Andy said...

No, no, no! Don't you see? PBR night is bad. Repent and believe the good news about Hefeweizen.

David said...

or Hacker Schorr Brau, my favorite from der Motherland.

toujoursdan said...

In the circles I move in, nobody wants beer at all, even when given to them in the public square or on the street. These people were raised on beer, already know what it tastes like and just don't want it anymore - cheap or refined.

They find it odd that there are people who still think beer is worth giving out and are amused when these folks assume that they are introducing the passers-by to something new, or their assumption that having a drink at a festival will lead to a new taste.

As far as they are concerned, no beer is really tasty. The "refined" beer tastes a bit stale and strange and the "cheap" beer is... well cheap... without any lingering, satisfying taste at all. A few may end up drinking newer, trendier, tastier wine coolers or hard lemonades, but most find that they get through life without needing much of anything at all.

They see what beer does to people; the weird ways they act when they've had a lot of it, and that just reinforces their perception that life is less complicated without beer altogether. Who wants to be around angry drunks or needs the extra calories and hangovers?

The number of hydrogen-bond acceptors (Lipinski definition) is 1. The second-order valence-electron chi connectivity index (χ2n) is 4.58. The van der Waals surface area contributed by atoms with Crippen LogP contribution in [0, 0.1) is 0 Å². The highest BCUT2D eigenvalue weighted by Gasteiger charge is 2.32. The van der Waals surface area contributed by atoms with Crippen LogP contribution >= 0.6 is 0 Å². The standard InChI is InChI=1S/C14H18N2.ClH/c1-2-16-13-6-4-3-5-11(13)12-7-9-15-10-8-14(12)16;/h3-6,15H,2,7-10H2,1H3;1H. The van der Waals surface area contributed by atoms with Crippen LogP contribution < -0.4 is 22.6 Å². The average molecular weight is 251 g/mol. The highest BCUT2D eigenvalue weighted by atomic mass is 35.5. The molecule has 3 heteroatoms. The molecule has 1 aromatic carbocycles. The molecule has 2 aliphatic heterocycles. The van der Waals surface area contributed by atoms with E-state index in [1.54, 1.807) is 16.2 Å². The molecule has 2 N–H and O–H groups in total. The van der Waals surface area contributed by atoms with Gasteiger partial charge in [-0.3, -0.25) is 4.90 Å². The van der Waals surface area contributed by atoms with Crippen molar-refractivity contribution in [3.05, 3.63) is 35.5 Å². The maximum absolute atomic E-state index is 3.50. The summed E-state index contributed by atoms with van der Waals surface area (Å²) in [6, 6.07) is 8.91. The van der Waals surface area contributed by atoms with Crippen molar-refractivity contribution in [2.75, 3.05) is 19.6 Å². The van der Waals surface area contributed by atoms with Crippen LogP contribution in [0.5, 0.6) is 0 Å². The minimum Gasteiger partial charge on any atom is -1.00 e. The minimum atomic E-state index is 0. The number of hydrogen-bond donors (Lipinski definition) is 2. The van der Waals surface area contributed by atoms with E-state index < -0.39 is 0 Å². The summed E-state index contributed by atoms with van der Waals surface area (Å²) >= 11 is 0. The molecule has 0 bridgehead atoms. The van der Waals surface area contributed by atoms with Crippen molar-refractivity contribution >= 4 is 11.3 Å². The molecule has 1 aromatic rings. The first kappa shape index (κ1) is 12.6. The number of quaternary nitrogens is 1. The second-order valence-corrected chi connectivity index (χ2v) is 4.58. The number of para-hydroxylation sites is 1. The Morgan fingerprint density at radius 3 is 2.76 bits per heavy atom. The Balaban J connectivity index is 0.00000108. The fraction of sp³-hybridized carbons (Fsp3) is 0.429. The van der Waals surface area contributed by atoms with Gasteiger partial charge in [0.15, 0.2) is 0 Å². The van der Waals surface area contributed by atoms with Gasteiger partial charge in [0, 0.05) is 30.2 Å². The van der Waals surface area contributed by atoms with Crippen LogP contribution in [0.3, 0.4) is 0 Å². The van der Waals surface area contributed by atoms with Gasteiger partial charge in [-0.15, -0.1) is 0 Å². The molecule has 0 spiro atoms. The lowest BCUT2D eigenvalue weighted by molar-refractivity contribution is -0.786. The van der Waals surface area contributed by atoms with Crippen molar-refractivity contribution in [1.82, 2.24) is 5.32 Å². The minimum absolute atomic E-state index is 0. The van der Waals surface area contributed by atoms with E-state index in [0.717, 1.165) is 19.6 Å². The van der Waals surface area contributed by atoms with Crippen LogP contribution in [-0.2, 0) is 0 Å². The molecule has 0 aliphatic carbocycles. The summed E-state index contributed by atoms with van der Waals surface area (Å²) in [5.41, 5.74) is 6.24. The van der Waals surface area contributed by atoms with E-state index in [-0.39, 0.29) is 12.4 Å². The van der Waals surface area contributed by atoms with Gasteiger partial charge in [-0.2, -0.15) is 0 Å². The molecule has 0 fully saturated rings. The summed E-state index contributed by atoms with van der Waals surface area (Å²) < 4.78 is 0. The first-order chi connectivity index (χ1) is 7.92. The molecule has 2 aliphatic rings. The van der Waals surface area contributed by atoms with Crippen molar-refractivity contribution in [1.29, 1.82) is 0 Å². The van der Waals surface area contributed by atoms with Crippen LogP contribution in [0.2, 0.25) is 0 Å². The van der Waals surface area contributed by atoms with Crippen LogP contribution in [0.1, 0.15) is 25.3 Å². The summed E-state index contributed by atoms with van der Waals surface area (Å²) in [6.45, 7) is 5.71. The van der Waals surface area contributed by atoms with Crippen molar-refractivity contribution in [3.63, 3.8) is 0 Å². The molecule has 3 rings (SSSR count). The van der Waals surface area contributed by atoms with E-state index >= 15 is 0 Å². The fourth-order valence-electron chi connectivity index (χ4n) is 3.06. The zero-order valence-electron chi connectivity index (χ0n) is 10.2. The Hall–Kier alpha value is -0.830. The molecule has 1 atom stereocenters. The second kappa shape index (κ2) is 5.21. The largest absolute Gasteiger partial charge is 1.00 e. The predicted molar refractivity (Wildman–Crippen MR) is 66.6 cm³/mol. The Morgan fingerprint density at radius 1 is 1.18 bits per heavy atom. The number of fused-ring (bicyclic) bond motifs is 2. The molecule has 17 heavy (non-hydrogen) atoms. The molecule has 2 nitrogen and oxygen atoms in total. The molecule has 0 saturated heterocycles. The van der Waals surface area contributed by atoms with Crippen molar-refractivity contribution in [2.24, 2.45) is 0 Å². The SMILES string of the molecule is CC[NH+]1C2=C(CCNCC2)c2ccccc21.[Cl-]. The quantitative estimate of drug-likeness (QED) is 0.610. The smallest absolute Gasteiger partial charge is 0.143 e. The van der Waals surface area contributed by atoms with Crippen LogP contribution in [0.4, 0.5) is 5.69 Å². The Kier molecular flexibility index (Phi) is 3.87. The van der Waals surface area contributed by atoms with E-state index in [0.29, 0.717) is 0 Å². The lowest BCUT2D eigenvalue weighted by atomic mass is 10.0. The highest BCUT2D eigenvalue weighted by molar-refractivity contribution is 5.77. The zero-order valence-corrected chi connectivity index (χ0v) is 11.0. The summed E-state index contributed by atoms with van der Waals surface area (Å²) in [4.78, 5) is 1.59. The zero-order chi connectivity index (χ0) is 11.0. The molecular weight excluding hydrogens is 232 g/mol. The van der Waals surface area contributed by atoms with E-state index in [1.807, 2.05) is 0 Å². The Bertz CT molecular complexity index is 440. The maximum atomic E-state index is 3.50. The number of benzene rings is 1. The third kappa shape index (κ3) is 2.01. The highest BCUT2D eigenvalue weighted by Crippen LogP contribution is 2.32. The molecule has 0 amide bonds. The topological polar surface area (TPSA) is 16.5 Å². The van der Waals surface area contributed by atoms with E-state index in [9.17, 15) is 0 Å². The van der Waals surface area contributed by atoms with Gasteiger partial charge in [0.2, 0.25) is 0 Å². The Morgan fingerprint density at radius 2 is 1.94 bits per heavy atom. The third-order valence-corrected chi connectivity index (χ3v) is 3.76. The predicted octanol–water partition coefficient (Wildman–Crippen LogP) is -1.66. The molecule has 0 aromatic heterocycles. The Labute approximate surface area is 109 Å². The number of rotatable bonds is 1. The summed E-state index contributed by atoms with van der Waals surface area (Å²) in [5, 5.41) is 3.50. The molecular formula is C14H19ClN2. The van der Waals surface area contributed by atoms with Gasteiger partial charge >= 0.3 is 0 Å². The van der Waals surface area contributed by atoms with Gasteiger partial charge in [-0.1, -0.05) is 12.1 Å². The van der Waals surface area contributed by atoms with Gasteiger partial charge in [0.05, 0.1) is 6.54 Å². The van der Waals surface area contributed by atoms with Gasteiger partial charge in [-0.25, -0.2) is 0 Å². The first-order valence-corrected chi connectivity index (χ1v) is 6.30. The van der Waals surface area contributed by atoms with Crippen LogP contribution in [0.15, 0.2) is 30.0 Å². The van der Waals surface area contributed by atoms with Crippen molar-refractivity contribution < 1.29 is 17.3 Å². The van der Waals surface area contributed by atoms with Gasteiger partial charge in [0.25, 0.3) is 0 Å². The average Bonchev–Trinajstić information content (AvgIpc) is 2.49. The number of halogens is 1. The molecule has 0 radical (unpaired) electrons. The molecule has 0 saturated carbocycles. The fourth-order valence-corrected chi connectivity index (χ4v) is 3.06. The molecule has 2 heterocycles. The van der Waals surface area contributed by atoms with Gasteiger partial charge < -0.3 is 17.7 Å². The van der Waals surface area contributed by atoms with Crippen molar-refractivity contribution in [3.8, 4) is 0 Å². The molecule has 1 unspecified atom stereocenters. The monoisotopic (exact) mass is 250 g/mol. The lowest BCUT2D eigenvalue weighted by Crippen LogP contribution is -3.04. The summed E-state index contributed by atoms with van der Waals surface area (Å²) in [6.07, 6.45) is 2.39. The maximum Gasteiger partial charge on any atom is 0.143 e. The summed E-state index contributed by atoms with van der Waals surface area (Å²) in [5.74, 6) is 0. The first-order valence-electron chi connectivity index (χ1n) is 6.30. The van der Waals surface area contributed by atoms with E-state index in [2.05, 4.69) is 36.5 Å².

Andy said...

That is a problem, isn't it?

So what do we do with that? Are they right? Is beer really not worth drinking?

People with that mindset obviously don't want us to seek them out, and they're definitely not going to come knocking at our door. I think the best we can do is try to fix whatever our internal problems are that really do make beer drinking bad.

toujoursdan said...

To jump out of the analogy for a moment, my perception is that both mainline and fundamentalist churches are competing for a rapidly decreasing number of people willing to engage organized religion at all. I don't know whether evangelicalism is still growing in the US but do know that the fastest growing part of the population is church alumni.